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Pledge a Green Act for Earth Day 2012
arge or small, each green action we take—from workplace commitments to reduce, reuse and recycle to individual initiatives like riding a bike to work—helps to protect the integrity of our irreplaceable planet. We have come a long way from the first Earth Day, on April 22, 1970, that activated 20 million Americans. Today, the Earth Day Network (EDN) collaborates with 22,000 partners in 192 countries, and 1 billion people participate in Earth Day activities, making it the world’s largest annual civic observance. More progress is needed, however. “This Earth Day, we are mobilizing people on the planet simply to say one thing: The Earth won’t wait,” advises EDN Director of Earth Day, Franklin Russell, noting that environmental issues are frequently put on the back burner in the face of global economic challenges. “All too often, we hear of another oil spill or pipeline break, or another mountain leveled to mine for dirty coal. It’s time that we mobilize the Earth and speak with one voice, one message,” he asserts. “It’s time that our leaders put us on the path to sustainability.” EDN invites us to help build the momentum by continuing to participate in the Billion Acts of Green campaign launched for Earth Day 2011. Its goal is to record a billion acts of environmental service and advocacy before Rio+20, the United Nations Conference on Sustainable Development, taking place this June, in Rio de Janeiro, Brazil. To date, more than 499 million acts have been pledged—a powerful cause for hope. “I’m resolutely optimistic,” says Denis Hayes, organizer of the original Earth Day. “I think it’s really valuable for everyone in the world, even for a day, to do something for the environment and think about the Earth.”
Take Part Now
Pledge your own green act today at EarthDay.org and help mobilize the Earth by attending and supporting one or more of these local Earth Day 2012 events.
Wednesday, April 4
Muskegon Area Earth Week: Family Movie Event- 1:00-4:15 pm. Children and their guardians get to explore their natural world through a guided tour of MCC’s Kasey Hartz Natural Area, watch a movie, create poetic nature art, and munch on popcorn. Free event. Muskegon Community College’s Stevenson Center. For more info please call 231-288-0999.
Thursday, April 19
Green Day 6K Fun Run- 5:30-8:00 pm. Run begins at 6:30 pm. In celebration of Earth Day lace up your running shoes and run a fun 6K fun run. More info on our web site or Facebook. Free. Harvest Health Foods. Grand Rapids. 616-299-6868.
Friday, April 20
2012 WMEAC Earth Day Celebration Presented by Founders Brewing- 6:00pm11:00pm. Annual Earth Day concert featuring Steppin’ In It, Karissa Wilson and Jim Shaneberger. Food from What the Truck and brews from Founders. $15 or $10 with a Grand Rapids Public Library card. Fountain Street Church, Grand Rapids. www.wmeac.org Earth Rock Concert- 7:00-10:00 pm. Celebrate Earth Day listening to local bands, soloists, and poets. 2012 Lakeshore Earth Day Planning Taskforce. Free. Grand Haven Community Center. Grand Haven. 616-844-4497. www. wetland-watch.org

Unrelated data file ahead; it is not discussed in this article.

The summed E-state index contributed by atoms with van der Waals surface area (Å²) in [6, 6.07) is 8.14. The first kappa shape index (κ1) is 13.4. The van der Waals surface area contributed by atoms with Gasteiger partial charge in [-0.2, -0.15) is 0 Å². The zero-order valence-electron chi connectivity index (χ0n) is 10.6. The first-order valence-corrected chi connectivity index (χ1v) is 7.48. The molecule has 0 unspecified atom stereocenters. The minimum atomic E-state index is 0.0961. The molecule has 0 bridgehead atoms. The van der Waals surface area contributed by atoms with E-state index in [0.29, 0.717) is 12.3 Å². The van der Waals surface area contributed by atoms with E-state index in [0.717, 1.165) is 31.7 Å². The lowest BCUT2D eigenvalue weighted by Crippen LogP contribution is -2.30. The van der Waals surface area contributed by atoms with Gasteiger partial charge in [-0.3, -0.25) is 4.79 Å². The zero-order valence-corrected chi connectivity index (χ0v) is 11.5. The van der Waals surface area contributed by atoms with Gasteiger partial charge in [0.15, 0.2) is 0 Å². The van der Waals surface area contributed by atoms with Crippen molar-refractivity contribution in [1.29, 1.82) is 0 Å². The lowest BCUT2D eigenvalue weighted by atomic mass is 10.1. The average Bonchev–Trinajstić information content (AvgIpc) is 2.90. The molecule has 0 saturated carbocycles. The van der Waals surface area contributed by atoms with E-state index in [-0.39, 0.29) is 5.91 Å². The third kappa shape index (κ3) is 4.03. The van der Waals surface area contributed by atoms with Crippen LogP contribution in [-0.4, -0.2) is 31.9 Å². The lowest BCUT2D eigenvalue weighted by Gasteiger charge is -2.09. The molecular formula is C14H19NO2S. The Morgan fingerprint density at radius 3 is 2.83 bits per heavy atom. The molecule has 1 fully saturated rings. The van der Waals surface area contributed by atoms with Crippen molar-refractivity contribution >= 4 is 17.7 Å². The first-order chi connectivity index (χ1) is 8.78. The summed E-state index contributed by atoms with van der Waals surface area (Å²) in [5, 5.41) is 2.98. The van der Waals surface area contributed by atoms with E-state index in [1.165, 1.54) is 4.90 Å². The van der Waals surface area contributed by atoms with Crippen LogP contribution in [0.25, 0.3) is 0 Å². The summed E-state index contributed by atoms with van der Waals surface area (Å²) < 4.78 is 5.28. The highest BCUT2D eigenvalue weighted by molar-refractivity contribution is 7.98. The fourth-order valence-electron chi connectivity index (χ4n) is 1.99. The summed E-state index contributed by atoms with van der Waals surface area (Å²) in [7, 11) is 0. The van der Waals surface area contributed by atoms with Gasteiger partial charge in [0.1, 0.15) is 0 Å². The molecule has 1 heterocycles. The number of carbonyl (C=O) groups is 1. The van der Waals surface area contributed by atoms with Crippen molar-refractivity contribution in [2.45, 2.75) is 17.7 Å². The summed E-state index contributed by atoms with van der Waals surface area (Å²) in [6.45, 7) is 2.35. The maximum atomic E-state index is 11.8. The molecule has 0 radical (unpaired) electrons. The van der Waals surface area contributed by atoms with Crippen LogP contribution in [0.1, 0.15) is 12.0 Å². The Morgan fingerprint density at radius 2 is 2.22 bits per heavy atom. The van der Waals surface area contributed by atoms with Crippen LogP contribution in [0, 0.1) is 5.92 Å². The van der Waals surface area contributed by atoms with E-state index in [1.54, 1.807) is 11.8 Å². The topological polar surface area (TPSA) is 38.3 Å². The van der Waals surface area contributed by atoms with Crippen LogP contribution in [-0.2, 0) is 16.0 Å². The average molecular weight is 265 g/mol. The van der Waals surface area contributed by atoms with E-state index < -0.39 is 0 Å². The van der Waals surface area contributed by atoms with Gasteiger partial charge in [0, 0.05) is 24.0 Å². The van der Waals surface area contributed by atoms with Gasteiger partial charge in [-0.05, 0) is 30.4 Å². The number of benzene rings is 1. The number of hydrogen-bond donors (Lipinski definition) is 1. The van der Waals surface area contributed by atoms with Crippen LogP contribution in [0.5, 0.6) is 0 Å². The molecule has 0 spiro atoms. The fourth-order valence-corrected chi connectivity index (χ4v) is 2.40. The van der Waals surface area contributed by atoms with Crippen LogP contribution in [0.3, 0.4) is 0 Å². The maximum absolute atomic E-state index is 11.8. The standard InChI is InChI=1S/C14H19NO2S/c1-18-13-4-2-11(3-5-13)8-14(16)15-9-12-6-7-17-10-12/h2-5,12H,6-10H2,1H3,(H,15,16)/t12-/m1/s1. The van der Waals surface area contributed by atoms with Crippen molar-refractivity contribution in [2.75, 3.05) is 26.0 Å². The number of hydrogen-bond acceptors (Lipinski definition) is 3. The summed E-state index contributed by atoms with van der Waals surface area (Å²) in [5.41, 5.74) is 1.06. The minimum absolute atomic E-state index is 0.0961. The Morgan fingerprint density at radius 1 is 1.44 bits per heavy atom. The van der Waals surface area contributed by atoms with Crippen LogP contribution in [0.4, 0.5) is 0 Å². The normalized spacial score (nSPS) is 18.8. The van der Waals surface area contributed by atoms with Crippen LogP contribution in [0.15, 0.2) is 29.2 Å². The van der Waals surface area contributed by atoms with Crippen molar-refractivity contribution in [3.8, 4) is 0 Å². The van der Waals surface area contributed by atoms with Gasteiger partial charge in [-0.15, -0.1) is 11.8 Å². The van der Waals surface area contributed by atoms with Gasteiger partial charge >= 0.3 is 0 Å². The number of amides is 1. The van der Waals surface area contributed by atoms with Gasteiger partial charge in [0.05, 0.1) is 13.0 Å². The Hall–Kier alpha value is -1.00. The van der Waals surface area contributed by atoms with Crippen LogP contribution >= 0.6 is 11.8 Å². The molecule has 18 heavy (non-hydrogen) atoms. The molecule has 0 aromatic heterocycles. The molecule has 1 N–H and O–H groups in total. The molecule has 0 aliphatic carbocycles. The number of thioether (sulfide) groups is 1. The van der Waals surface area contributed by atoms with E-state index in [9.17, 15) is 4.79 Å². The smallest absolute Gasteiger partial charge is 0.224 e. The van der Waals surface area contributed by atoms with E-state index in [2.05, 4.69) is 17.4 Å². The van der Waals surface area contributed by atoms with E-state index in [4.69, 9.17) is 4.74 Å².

Saturday, April 21
Grand River GreenUp- 9:00am-12:00pm. Come help clean up the Grand River. Free t-shir ts, snacks and refreshments will be provided. Free. Riverside County Park in Coopersville. www.grandrivergreenup.com Party for the Planet- 10:00am-3:00pm. Party free with regular zoo admission ($45). Enjoy a family friendly atmosphere with activities, crafts and of course all your favorite animals! John Ball Zoo, Grand Rapids. www. johnballzoosociety.org
Grand Rapids Public Library Earth Day Events- 10:00am-4:00pm. Seminars on helpful environmental tips, a green market and an organization expo. Free. GRPL downtown Grand Rapids. www.grpl.org Green Earth March- 12:00-1:00pm. Come join with us on anything that doesn’t use fossil fuels: your feet, your bike, your roller blades, etc. Meet at Franklin Street parking lot south of the Ottawa County Courthouse. Free. Grand Haven Community Center. Grand Haven. 616-8444497. www.wetland-watch.com Earth Day Fair- 1:00-4:00 pm. Visit booths of environmental organizations and businesses, community and educational groups. Food, games, information, music from Prevailing Winds and others. Environmentally friendly things to buy. Some displays and games may be outside in Central Park. Free. Grand Haven Community Center. Grand Haven. 616-8444497. www.wetland-watch.org
Sunday, April 22
Earth Day Spirit Faire- 10:00 am-5:00 pm. Psychic Readers, Palmistry, Angel Messages, Massage, Jewelry, Aura Photos, Vendors, Door Prizes, $3 entry fee. Plainwell Comfort Inn event rooms, exit 49A off US-131, between Grand Rapids & Kalamazoo. 269-948-1990. “Up Close” Seminar- 1:00pm-6:30pm. This is the classic “Up Close” seminar where Lee Carroll presents his entertaining lecture with entirely new information about current events and the state of evolutionary affairs on planet Earth. $95. Hilton Hotel, 4747 28th Street SE., Grand Rapids. Contact The Healing Center to pre-register at 970-389-4200 or bobhuttinga@ healingcenter.biz.
Wednesday, April 25
Muskegon Area Earth Week: Chris Bedford Arts Festival & Awards- 6:30 pm. View the late Chris Bedford’s latest film, “Getting Real about Food and the Future” and learn more about his impact on West Michigan. Free. Muskegon Community College’s Overbrook Theater. Muskegon. For more info please call 231-288-0999. muskegonasc.org.